People usually know something about whirling dervishes – they have seen some entertainment inspired by this order in Turkey or Egypt restaurants, Middle Eastern countries etc, but they are way more then that. Before I was planning to visit Turkish town of Konya in Central Anatolian region (on my way to Cappadocia), the only thing I “knew” about them was that there is an “ancient weird dressing” order, “somewhere” in the world, “whose followers get in some kind of trans” while spinning around. Could not even imagine what an astonishing philosophy lies beneath this seemingly “tourist attraction”! (Read more about it in the next follow up.)

While I was in Egypt years before going to Cappadocia, I have attended a show allegedly inspired by One Thousand and One Nights’ tales (weird mixture for tourists!). Besides belly dancers, they have arranged a whirling-man show they said was a dervish. He was spinning in wide colorful robe that was expanding like a balloon.


Courtyard of the Rumi Museum

Another time, couple of years after visiting Konya, there was a “special show-dinner” in one of Damascus’ restaurants, where we (tourists) were entertained by a whirling dervish dance. But fortunately, I knew who dervishes were by then and was acquainted with the fact that it’s not their “purpose” to whirl for tips. Still, most tourists were not even curious.

Anyway, for those of you who might stumble across the so called dervishes’ “tourist shows” some day, here is a hint. Whirling dervishes are members of sufi Muslim order, followers of great scholar Mevlana or Rumi who has started the order in the 12th century. The Mevlana Museum with the Mausoleum is located – you’ve guessed it – in the town of Konya!

Don’t expect to see them whirling there at the Museum. Ask if there is a way to have a glimpse into their prayer schedule somewhere in Konya perhaps. I was fortunate enough to see the group of real Turkish dervishes who visited Serbia few years back and performed a part of their prayer routine in Belgrade’s theater. And what a performance that was!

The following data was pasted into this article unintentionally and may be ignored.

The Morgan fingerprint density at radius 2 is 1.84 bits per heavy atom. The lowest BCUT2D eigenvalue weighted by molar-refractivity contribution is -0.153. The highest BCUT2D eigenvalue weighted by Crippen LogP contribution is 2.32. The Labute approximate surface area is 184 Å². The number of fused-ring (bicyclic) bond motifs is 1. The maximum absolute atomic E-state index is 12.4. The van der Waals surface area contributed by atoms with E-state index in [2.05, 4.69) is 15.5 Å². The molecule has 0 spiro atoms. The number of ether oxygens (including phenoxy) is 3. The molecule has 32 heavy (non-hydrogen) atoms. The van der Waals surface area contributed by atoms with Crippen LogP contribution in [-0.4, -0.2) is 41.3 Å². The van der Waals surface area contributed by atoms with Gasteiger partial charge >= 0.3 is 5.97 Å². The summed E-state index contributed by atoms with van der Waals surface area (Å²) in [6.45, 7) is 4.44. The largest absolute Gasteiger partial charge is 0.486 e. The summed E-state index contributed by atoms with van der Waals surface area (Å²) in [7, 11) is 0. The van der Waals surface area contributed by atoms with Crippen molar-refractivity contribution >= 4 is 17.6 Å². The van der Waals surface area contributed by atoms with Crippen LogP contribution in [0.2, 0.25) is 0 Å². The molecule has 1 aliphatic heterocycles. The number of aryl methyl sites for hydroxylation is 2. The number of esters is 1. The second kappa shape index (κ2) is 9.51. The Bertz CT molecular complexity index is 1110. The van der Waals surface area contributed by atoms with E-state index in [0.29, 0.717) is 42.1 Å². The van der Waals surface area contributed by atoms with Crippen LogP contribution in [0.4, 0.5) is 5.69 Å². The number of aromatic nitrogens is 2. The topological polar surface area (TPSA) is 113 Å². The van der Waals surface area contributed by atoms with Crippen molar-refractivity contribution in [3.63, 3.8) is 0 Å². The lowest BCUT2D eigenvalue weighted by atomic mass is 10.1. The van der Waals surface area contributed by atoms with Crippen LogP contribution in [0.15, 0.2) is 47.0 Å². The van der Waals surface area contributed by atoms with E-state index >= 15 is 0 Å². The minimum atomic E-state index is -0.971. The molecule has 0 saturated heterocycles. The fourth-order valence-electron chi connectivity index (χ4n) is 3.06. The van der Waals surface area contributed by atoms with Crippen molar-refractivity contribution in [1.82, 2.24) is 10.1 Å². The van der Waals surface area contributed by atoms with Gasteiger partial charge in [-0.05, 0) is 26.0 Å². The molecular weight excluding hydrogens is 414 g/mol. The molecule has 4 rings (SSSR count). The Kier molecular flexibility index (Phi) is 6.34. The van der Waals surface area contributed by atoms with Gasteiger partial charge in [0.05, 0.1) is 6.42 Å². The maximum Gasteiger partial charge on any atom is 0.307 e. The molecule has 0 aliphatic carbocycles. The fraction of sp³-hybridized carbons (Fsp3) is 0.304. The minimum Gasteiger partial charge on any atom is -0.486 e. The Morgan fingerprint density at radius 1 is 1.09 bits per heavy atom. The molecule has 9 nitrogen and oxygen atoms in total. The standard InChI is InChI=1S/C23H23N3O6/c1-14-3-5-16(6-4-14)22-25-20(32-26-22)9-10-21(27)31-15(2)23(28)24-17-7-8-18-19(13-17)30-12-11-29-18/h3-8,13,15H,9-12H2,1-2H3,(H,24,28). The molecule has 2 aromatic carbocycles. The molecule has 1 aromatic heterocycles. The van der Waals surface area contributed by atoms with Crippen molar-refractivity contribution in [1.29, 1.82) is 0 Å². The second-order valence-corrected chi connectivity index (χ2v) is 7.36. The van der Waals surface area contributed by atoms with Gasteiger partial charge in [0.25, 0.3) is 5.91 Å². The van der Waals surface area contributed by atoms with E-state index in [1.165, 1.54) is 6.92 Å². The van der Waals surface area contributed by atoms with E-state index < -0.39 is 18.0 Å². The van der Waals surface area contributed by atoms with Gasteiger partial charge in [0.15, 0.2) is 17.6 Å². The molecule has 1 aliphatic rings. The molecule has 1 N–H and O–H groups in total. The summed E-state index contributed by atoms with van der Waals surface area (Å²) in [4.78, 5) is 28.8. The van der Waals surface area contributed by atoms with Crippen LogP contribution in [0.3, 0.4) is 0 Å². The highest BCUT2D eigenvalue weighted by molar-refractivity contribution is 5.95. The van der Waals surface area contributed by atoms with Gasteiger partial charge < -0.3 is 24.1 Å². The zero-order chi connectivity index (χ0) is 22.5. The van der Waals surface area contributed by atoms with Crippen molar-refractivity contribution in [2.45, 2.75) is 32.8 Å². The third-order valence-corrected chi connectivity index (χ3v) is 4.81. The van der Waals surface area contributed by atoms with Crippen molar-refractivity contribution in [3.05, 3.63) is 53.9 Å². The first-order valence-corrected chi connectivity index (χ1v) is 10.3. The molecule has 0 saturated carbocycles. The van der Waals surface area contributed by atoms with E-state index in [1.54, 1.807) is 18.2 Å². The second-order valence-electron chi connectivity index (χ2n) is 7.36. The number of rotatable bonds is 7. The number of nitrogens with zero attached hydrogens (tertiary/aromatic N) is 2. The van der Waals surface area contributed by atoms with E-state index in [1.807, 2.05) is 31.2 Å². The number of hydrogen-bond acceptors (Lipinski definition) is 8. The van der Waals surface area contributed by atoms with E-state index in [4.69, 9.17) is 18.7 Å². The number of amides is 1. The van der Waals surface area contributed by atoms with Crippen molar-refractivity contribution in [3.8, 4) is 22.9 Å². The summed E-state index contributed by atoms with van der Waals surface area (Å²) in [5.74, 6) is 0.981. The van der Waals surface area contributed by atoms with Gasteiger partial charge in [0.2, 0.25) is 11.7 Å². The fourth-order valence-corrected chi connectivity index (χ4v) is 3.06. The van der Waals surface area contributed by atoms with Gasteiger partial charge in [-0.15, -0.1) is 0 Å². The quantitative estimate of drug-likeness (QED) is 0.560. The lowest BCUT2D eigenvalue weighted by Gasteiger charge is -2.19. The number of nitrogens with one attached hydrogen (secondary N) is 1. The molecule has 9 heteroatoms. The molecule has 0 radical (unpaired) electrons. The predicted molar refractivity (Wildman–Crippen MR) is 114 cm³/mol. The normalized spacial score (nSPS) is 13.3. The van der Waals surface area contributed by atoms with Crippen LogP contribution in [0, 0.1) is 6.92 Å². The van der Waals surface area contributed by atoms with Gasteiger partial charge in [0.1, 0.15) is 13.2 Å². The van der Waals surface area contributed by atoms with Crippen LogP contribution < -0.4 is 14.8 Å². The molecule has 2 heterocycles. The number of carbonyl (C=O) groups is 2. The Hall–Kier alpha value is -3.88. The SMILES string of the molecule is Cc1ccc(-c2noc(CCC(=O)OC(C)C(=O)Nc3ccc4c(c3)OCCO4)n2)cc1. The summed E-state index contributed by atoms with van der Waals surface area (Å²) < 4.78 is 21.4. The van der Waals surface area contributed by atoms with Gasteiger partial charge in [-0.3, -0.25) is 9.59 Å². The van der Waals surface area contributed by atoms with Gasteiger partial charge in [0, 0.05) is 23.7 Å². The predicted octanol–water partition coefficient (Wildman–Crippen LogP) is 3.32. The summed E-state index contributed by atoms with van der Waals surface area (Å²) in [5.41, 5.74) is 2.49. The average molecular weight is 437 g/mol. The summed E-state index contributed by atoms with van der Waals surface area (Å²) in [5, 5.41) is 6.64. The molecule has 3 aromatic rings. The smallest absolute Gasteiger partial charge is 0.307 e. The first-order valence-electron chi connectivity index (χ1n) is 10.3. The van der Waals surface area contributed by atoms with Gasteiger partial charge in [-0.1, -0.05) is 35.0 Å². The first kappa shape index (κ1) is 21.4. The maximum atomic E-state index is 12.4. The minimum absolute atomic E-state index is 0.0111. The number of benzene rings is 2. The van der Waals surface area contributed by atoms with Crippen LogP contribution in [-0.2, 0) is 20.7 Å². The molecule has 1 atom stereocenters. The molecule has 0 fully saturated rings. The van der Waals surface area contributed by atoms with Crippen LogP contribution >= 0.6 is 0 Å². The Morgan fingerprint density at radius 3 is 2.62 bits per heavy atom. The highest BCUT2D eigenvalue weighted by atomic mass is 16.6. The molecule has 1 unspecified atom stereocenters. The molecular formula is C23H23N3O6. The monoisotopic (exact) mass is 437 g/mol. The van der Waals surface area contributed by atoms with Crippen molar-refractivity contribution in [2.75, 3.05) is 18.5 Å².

The full Cappadocia SERIES


23 comments on “Cappadocia: WHO ARE WHIRLING DERVISHES (3)

  1. I saw the whirling dervishes at a train station performance in Istanbul. I was not aware that they performed their ritual in other countries. This was a nice snapshot of where you may encounter the dervishes. You are so correct in that there is so much more to the ritual than just the whirling.

    1. That’s the thing – there are a lot of entertainers (not dervishes themselves), who whirl for tourists in those shows, hotels, clubs etc. Even at the train station, as you’ve mentioned. Thanks! 🙂

  2. I love seeing others spiritual practices. I would love to see Dervishes perform their ritual in person. Maybe one day I will make it to Konya and see them!

  3. I have never heard about whirling dervish before but also probably because I have never been in turkey. I haven’t seen any in Egypt tho when I was there! Hopefully I can visit turkey soon and see this awesome show!

  4. Thank you for clearing this up for me! I have always heard the expression ´Whirling Dervish’ but I didn´t realize that it was an actually thing, and hence any of the other things that I have learned in this post. Thank you for the engaging, educational read!

  5. I have never heard of this particular experience. But, I am always fascinated to learn about cultural dance customs in all areas of the world. It is quite interesting to see how tourism impacts the practice!

  6. I’ve seen videos of these but never knew what they were called! I didn’t actually know they are members of the Sufi Muslim order. This is such an informative post – I was under the impression that it was part of their culture so I’m glad that you’ve shed some light on them!

  7. Sad thing is that Mevlama and dervishes turn into a blind tourist entertainment. Sufism has not been mentioned properly even by the promoters of Konya. I keep suggesting people to read some books on sufism to understand why those dervishes whirl around.

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